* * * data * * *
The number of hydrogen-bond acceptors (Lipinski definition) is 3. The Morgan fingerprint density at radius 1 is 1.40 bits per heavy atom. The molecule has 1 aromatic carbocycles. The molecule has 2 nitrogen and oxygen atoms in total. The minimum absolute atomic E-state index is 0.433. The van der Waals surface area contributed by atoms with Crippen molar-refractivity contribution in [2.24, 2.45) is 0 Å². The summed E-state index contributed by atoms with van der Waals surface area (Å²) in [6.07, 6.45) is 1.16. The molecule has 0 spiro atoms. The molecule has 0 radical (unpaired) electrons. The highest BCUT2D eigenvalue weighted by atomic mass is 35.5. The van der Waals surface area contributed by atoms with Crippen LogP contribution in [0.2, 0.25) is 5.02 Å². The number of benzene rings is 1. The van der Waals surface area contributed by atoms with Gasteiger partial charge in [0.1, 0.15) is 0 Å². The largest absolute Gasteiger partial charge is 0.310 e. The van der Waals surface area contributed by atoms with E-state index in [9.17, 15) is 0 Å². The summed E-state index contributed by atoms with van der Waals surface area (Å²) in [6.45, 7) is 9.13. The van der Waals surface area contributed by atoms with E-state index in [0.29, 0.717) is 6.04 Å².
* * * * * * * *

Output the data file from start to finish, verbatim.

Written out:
The number of hydrogen-bond acceptors (Lipinski definition) is 3. The Morgan fingerprint density at radius 1 is 1.40 bits per heavy atom. The molecule has 1 aromatic carbocycles. The molecule has 2 nitrogen and oxygen atoms in total. The minimum absolute atomic E-state index is 0.433. The van der Waals surface area contributed by atoms with Crippen molar-refractivity contribution in [2.24, 2.45) is 0 Å². The summed E-state index contributed by atoms with van der Waals surface area (Å²) in [6.07, 6.45) is 1.16. The molecule has 0 spiro atoms. The molecule has 0 radical (unpaired) electrons. The highest BCUT2D eigenvalue weighted by atomic mass is 35.5. The van der Waals surface area contributed by atoms with Crippen LogP contribution in [0.2, 0.25) is 5.02 Å². The number of benzene rings is 1. The van der Waals surface area contributed by atoms with Gasteiger partial charge in [0.1, 0.15) is 0 Å². The largest absolute Gasteiger partial charge is 0.310 e. The van der Waals surface area contributed by atoms with E-state index in [9.17, 15) is 0 Å². The summed E-state index contributed by atoms with van der Waals surface area (Å²) in [6.45, 7) is 9.13. The van der Waals surface area contributed by atoms with E-state index in [0.29, 0.717) is 6.04 Å².